The Goss-pel According To Matt…
The night was shivering.
Even the rain was tapping the windowpane in submission. In search of compassion.
A door opened to a vocal undulation, warm enough to steam-press away the wrinkles of the day.
In response, followed a love-letter to sound, dotting the i’s of vocal and creative intention and inflection, whilst crossing the t’s of technique, tears, Truth.
Curled up at the foot of the laptop, I was content to become one with an imminent musical selection from Matt Goss, which I knew would cruise like a beguiling, classic Bentley… celebrating a songbook which I knew would shine like a city on a hill and beam like a lighthouse to articulate an emotive signpost.
I was justified to believe in my heightening expectations as, from Lewisham to Las Vegas, Ratpack to Rock, in excess of two memorable hours were to change through crooning gears of such greats as Nat King Cole, Ella Fitzgerald, Frank Sinatra, Dean Martin, Kay Starr, Perry Como, Dinah Washington, Harry Connick Jr, Billie Holliday… and ever-onward.
The genius of this, the second Christmas compilation selected by Goss for “his favourite station in the world” of BBC Radio 2, would be the deftly-navigated hairpin turns visited by back-to-back features, allowing for revelatory anecdotes, with profound and courageous destinations of sentiment.
Winding along the, oft, searing side-roads of Donny Hathaway’s angst-infused renderings in ‘Song For You’, served to expand significant apertures into Matt’s life… The self-penned triumph of ‘Mustang’, with lavish strings and Sting’s ubiquitous hit, ‘Englishman In New York’ concisely charted the course of erstwhile love and the acute loneliness of feeling like a small fish in a big pond, respectively… Yet, it is with respect to following the poignant pathways of Roberta Flack’s ‘Killing Me Softly’, which led to the most painful revelation… that of it being played at the funeral of his beloved Mother, Carol.
Such intensely personal moments unified Matt, the presenter and we, the listeners, with experiences, swooping and spiralling into our collective soul. However, just before sorrow had the occasion to settle, rather than move through the experiential labyrinth, we were expertly manoeuvred into the surreal and mesmeric sounds of ‘White Room’ by rock triumvirate, ‘Cream’, dedicated to his Father. We were to be further uplifted by, yet more, divine back-to-back explorations via his mentor, the perennially-masterful, Stevie Wonder, to whom he attributed the extraordinary “ability to take words and describe a complete movie…” How wonderful it was to be wrapped up by the perfect pop-of-sound delivered in ‘What Christmas Means To Me’, whilst being encouraged to indulge in ‘Love’s In Need Of Love Today’, “…a song… seven minutes and six seconds long… [which is] a luxury that most musicians don’t have anymore”…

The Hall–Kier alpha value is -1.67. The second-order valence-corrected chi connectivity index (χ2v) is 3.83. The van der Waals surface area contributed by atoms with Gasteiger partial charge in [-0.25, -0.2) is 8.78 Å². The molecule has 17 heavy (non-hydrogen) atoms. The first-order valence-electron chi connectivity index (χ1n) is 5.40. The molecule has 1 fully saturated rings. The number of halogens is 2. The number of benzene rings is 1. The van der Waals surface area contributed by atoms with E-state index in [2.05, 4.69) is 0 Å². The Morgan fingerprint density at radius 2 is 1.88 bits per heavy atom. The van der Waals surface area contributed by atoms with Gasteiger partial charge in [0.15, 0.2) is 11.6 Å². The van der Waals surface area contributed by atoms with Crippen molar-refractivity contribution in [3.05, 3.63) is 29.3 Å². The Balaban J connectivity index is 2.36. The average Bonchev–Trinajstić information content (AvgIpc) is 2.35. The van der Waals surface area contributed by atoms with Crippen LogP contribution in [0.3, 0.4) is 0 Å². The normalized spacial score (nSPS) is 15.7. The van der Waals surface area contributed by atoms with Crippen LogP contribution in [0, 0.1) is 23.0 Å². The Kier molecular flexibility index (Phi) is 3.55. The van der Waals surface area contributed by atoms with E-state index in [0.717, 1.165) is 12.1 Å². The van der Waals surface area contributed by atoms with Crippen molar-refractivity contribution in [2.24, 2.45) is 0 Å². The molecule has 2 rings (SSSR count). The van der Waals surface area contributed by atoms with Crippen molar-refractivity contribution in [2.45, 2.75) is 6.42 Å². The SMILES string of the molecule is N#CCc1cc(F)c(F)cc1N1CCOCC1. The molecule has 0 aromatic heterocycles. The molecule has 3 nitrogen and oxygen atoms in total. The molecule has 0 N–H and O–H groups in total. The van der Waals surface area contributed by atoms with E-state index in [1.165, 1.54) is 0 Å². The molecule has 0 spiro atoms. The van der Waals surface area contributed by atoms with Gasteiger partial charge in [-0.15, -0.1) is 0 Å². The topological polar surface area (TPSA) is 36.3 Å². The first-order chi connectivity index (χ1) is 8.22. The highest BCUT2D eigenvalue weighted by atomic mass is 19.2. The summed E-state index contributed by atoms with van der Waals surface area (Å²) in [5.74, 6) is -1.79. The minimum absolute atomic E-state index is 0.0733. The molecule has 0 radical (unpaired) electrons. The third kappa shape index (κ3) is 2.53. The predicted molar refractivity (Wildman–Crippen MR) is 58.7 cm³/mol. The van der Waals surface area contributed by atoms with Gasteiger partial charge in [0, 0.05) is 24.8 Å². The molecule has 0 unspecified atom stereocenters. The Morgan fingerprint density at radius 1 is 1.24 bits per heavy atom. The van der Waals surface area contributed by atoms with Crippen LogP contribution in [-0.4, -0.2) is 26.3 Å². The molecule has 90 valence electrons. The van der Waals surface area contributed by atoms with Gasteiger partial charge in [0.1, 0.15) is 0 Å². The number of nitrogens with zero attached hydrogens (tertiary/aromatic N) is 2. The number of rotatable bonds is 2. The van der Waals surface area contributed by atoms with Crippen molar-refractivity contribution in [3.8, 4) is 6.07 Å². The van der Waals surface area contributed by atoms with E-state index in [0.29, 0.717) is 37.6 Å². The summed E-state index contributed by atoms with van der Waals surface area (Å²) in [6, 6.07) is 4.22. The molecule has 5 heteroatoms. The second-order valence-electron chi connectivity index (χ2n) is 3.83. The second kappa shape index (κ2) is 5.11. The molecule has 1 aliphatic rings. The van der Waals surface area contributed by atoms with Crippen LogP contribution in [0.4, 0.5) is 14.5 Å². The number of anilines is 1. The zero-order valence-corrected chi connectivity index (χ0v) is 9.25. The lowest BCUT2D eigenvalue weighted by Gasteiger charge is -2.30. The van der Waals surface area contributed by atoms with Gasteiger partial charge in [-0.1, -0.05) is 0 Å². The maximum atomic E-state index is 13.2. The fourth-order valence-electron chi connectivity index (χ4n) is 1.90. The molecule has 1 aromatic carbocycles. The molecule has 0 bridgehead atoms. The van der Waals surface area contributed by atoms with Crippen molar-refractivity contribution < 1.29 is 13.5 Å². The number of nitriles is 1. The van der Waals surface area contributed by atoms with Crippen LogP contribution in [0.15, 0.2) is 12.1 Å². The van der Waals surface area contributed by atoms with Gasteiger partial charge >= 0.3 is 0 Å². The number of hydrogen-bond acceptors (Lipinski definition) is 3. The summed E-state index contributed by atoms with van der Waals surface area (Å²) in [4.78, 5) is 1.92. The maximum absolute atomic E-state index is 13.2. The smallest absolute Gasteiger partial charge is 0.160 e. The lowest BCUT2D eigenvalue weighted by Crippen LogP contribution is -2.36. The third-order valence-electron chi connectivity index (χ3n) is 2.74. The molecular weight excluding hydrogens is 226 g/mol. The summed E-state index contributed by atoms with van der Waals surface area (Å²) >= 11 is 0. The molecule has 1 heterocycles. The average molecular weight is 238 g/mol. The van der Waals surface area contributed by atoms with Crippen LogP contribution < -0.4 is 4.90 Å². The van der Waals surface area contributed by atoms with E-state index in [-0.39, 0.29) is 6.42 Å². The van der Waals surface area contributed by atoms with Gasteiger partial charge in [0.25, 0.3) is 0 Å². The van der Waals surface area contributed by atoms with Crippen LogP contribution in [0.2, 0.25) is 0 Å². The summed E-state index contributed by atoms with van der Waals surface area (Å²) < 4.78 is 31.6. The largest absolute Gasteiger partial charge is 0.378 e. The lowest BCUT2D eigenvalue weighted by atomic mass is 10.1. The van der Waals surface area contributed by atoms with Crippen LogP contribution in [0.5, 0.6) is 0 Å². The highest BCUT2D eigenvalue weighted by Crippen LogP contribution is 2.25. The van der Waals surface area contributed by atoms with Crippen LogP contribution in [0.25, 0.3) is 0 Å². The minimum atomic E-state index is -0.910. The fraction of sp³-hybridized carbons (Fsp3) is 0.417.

In a touching tribute to George Michael, “a generous man, a loving man [who] was blessed to be a great songwriter” and “a massive influence” on Goss, ‘Jesus To A Child’ would symbolize an unexpected first-hand flashback for me, to cool December days and eves, living in Northern France. Reflective of the New York recollection, I, too, was very much aware of being away from my precious London but, equally, as excited to be on a new adventure, breaking new ground in the unfurling story of my life.
“Tapestry-of-life kind of legends” whisked me back to the present…
I found it to be a particularly charming example of the song-writing eloquence with which to describe the collaboration between David Bowie and Bing Crosby, from he who has been donned ”The New King of Vegas”*! Matt is, of course, entirely correct in such a description of the delightfully unique pairing and was absolutely inspired in the placement of ‘Peace On Earth/ Little Drummer Boy’ after the sumptuous ‘Favourite Things’, as stylishly performed by Tony Bennett, accompanied by deluxe orchestration which hopped and skipped like stones across a sinuous river, glistening in setting sunlight.
As if this most delectable chocolate box of treats could not get any better, the melodic trip through time signatures and tales was brought to a momentous resolution with Otis Redding’s version of ‘White Christmas’, an absolute classic which, to me, has always been an ultimate solid-gold soul gem, deliciously transposed through the dynamic medium of Redding’s agonisingly mellifluous vocal chords…
Quite possibly my favourite thing of the entire broadcast was, in fact, the spirit in which it was transmitted. Matt, not only, rolled out the Christmas red carpet with a cadence of class, but captured the imagination by metaphorically embracing emotion with sentimental croons, themselves, harmoniously aligned with concept tunes. Wholeheartedly-expressed through the viewfinder of family and underpinned by love, his was the festive gift that kept on giving, which saw us all sublimely into the wee small hours of the most wonderful day of the year…
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”Matt Goss Until Midnight” on BBC Radio 2 is available online, for the next 18 days at:- http://www.bbc.co.uk/programmes/b09jqgtm
All quotes from “Matt Goss Until Midnight”, BBC Radio 2, 24/12/2017 except ‘New King of Vegas’* which is from MGM Resorts.
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